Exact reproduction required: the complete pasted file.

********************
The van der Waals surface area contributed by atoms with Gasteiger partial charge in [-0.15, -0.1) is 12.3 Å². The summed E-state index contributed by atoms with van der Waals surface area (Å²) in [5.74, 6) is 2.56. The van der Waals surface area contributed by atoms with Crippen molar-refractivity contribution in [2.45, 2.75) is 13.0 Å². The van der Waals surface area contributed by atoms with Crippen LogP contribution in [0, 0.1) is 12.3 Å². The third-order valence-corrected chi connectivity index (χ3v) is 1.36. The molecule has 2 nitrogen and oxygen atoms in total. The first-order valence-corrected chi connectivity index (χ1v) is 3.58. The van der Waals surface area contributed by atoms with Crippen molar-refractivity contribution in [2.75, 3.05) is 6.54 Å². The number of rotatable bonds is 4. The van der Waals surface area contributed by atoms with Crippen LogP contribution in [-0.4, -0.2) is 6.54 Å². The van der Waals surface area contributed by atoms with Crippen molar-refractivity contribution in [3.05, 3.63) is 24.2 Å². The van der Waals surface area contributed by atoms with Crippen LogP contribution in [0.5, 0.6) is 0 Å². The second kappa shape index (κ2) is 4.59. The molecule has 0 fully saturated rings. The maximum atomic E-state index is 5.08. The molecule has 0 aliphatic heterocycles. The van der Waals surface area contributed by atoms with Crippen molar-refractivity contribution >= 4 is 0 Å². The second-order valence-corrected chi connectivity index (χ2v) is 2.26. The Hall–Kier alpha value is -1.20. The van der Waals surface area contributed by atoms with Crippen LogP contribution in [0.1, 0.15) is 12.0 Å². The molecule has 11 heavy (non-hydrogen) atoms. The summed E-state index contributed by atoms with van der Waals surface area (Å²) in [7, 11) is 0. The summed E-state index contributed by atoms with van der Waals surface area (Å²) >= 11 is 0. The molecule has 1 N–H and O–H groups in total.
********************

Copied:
The van der Waals surface area contributed by atoms with Gasteiger partial charge in [-0.15, -0.1) is 12.3 Å². The summed E-state index contributed by atoms with van der Waals surface area (Å²) in [5.74, 6) is 2.56. The van der Waals surface area contributed by atoms with Crippen molar-refractivity contribution in [2.45, 2.75) is 13.0 Å². The van der Waals surface area contributed by atoms with Crippen LogP contribution in [0, 0.1) is 12.3 Å². The third-order valence-corrected chi connectivity index (χ3v) is 1.36. The molecule has 2 nitrogen and oxygen atoms in total. The first-order valence-corrected chi connectivity index (χ1v) is 3.58. The van der Waals surface area contributed by atoms with Crippen molar-refractivity contribution in [2.75, 3.05) is 6.54 Å². The number of rotatable bonds is 4. The van der Waals surface area contributed by atoms with Crippen LogP contribution in [-0.4, -0.2) is 6.54 Å². The van der Waals surface area contributed by atoms with Crippen molar-refractivity contribution in [3.05, 3.63) is 24.2 Å². The van der Waals surface area contributed by atoms with Crippen LogP contribution in [0.5, 0.6) is 0 Å². The second kappa shape index (κ2) is 4.59. The molecule has 0 fully saturated rings. The maximum atomic E-state index is 5.08. The molecule has 0 aliphatic heterocycles. The van der Waals surface area contributed by atoms with Crippen molar-refractivity contribution >= 4 is 0 Å². The second-order valence-corrected chi connectivity index (χ2v) is 2.26. The Hall–Kier alpha value is -1.20. The van der Waals surface area contributed by atoms with Crippen LogP contribution in [0.1, 0.15) is 12.0 Å². The molecule has 11 heavy (non-hydrogen) atoms. The summed E-state index contributed by atoms with van der Waals surface area (Å²) in [7, 11) is 0. The summed E-state index contributed by atoms with van der Waals surface area (Å²) >= 11 is 0. The molecule has 1 N–H and O–H groups in total.